Skeppsholmen’s Admiralty House (Amiralitetshuset) was built in 1647-50 when the Admiralty Board moved over to the small island of Skeppsholmen in central Stockholm. The beautiful copper-coloured building is a pleasant sight as you head onto Skeppsholmen, even with all of its windows well covered during my snowy stay.
It is believed to have been designed by Louis Gillis, a Dutch architect operating in Stockholm, and it was built in a Dutch Renaissance style with stepped gables, much like the present building, but there is almost nothing of that original building left now.
It had a varied life, being used as an archive, a corn stable and barracks and was redesigned in 1844-46 by the architect Fredrik Blom as a Neo-Renaissance building with turrets added on the corners. More recently, it was revived, in 1952, by Rudolf Cronstedt to accommodate the Admiralty again which continued for thirty years. Today it houses the offices of the National Museum.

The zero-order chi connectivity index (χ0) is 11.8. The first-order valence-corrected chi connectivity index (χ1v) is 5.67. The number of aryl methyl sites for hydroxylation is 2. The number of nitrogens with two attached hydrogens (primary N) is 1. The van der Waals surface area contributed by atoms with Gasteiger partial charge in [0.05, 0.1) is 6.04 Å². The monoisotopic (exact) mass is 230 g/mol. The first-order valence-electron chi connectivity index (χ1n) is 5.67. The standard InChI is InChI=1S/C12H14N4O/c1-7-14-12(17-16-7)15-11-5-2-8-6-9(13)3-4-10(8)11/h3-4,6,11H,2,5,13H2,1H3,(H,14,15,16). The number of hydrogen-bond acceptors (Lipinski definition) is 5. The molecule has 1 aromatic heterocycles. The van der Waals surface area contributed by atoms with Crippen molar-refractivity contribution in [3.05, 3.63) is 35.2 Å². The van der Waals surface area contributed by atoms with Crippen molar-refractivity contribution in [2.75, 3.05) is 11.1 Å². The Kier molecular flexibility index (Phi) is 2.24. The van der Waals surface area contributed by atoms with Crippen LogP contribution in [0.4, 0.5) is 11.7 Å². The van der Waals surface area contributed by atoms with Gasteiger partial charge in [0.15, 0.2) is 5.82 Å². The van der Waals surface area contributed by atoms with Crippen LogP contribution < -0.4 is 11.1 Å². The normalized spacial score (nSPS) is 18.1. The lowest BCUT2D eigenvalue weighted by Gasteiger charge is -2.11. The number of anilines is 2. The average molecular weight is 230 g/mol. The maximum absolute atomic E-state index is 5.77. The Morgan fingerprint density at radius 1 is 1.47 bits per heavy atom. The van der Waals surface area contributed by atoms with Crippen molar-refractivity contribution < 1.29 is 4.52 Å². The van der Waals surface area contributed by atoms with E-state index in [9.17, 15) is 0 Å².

A colourful note: the first recorded use of copper as a colour term in English was in 1594, and it is obvious that the light reddish brown colour got its name for its resemblance to the metal. The metal’s name came from the latin cyprium meaning “Cyprus”, where so much of it was mined in antiquity (Cypriots first worked copper in the fourth millennium B.C); the term was simplified to cuprum and then eventually Anglicized as copper.
Copyright Debbie Smyth, 27 January 2016